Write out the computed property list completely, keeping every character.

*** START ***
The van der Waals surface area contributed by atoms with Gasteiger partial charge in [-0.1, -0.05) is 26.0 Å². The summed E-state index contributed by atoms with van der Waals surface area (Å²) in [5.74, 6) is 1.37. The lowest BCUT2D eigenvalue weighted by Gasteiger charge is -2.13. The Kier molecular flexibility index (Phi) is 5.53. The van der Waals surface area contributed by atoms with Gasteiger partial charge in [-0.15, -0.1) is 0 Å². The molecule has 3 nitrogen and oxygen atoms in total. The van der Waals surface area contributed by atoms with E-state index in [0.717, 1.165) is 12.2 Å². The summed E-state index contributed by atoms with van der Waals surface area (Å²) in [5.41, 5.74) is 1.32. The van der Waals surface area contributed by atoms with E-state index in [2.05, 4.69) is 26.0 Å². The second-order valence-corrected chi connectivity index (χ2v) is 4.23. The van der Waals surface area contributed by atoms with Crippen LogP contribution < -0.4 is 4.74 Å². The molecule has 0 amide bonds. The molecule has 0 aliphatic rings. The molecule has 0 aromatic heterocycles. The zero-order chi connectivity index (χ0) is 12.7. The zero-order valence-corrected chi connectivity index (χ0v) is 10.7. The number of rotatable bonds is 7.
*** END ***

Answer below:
The van der Waals surface area contributed by atoms with Gasteiger partial charge in [-0.1, -0.05) is 26.0 Å². The summed E-state index contributed by atoms with van der Waals surface area (Å²) in [5.74, 6) is 1.37. The lowest BCUT2D eigenvalue weighted by Gasteiger charge is -2.13. The Kier molecular flexibility index (Phi) is 5.53. The van der Waals surface area contributed by atoms with Gasteiger partial charge in [-0.15, -0.1) is 0 Å². The molecule has 3 nitrogen and oxygen atoms in total. The van der Waals surface area contributed by atoms with E-state index in [0.717, 1.165) is 12.2 Å². The summed E-state index contributed by atoms with van der Waals surface area (Å²) in [5.41, 5.74) is 1.32. The van der Waals surface area contributed by atoms with E-state index in [2.05, 4.69) is 26.0 Å². The second-order valence-corrected chi connectivity index (χ2v) is 4.23. The van der Waals surface area contributed by atoms with Crippen LogP contribution < -0.4 is 4.74 Å². The molecule has 0 amide bonds. The molecule has 0 aliphatic rings. The molecule has 0 aromatic heterocycles. The zero-order chi connectivity index (χ0) is 12.7. The zero-order valence-corrected chi connectivity index (χ0v) is 10.7. The number of rotatable bonds is 7.